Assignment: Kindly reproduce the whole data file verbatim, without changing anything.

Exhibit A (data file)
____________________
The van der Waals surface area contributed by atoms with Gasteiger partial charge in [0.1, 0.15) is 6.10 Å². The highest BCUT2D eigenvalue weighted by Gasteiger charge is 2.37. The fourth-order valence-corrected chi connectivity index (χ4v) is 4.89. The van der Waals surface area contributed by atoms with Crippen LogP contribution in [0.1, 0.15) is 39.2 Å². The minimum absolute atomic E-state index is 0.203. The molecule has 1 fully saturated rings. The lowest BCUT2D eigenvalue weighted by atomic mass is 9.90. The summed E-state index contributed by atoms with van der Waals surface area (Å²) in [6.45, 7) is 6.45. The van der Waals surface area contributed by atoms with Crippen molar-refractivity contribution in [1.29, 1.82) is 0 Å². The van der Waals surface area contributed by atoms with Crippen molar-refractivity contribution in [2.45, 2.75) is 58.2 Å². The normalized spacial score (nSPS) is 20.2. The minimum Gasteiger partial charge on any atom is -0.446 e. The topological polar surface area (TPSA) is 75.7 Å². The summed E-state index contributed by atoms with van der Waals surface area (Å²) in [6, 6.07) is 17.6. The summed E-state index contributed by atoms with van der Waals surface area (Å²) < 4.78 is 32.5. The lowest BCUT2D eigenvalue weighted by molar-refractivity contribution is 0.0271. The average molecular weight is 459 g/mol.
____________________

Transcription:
The van der Waals surface area contributed by atoms with Gasteiger partial charge in [0.1, 0.15) is 6.10 Å². The highest BCUT2D eigenvalue weighted by Gasteiger charge is 2.37. The fourth-order valence-corrected chi connectivity index (χ4v) is 4.89. The van der Waals surface area contributed by atoms with Crippen LogP contribution in [0.1, 0.15) is 39.2 Å². The minimum absolute atomic E-state index is 0.203. The molecule has 1 fully saturated rings. The lowest BCUT2D eigenvalue weighted by atomic mass is 9.90. The summed E-state index contributed by atoms with van der Waals surface area (Å²) in [6.45, 7) is 6.45. The van der Waals surface area contributed by atoms with Crippen molar-refractivity contribution in [1.29, 1.82) is 0 Å². The van der Waals surface area contributed by atoms with Crippen molar-refractivity contribution in [2.45, 2.75) is 58.2 Å². The normalized spacial score (nSPS) is 20.2. The minimum Gasteiger partial charge on any atom is -0.446 e. The topological polar surface area (TPSA) is 75.7 Å². The summed E-state index contributed by atoms with van der Waals surface area (Å²) in [6, 6.07) is 17.6. The summed E-state index contributed by atoms with van der Waals surface area (Å²) < 4.78 is 32.5. The lowest BCUT2D eigenvalue weighted by molar-refractivity contribution is 0.0271. The average molecular weight is 459 g/mol.